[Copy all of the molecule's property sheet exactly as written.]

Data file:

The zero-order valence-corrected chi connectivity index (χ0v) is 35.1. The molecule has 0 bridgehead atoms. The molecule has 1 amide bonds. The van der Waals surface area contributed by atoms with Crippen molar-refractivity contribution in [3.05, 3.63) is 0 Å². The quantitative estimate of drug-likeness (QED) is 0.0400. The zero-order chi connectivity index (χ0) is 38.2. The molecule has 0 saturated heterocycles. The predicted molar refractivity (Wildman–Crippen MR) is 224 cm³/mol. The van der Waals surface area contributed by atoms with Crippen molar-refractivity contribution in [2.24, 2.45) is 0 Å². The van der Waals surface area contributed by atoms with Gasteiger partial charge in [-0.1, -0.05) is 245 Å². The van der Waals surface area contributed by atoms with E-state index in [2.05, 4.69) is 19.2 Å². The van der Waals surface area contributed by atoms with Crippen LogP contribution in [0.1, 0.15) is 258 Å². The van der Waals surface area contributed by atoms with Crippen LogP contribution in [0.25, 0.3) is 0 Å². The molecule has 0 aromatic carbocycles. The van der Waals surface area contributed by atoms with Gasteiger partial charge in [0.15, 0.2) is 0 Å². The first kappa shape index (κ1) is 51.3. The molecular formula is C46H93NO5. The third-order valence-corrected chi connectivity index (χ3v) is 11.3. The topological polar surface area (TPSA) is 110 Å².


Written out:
The zero-order valence-corrected chi connectivity index (χ0v) is 35.1. The molecule has 0 bridgehead atoms. The molecule has 1 amide bonds. The van der Waals surface area contributed by atoms with Crippen molar-refractivity contribution in [3.05, 3.63) is 0 Å². The quantitative estimate of drug-likeness (QED) is 0.0400. The zero-order chi connectivity index (χ0) is 38.2. The molecule has 0 saturated heterocycles. The predicted molar refractivity (Wildman–Crippen MR) is 224 cm³/mol. The van der Waals surface area contributed by atoms with Crippen molar-refractivity contribution in [2.24, 2.45) is 0 Å². The van der Waals surface area contributed by atoms with Gasteiger partial charge in [-0.1, -0.05) is 245 Å². The van der Waals surface area contributed by atoms with E-state index in [2.05, 4.69) is 19.2 Å². The van der Waals surface area contributed by atoms with Crippen LogP contribution in [0.1, 0.15) is 258 Å². The van der Waals surface area contributed by atoms with Crippen LogP contribution in [0.25, 0.3) is 0 Å². The molecule has 0 aromatic carbocycles. The van der Waals surface area contributed by atoms with Gasteiger partial charge in [0.15, 0.2) is 0 Å². The first kappa shape index (κ1) is 51.3. The molecular formula is C46H93NO5. The third-order valence-corrected chi connectivity index (χ3v) is 11.3. The topological polar surface area (TPSA) is 110 Å².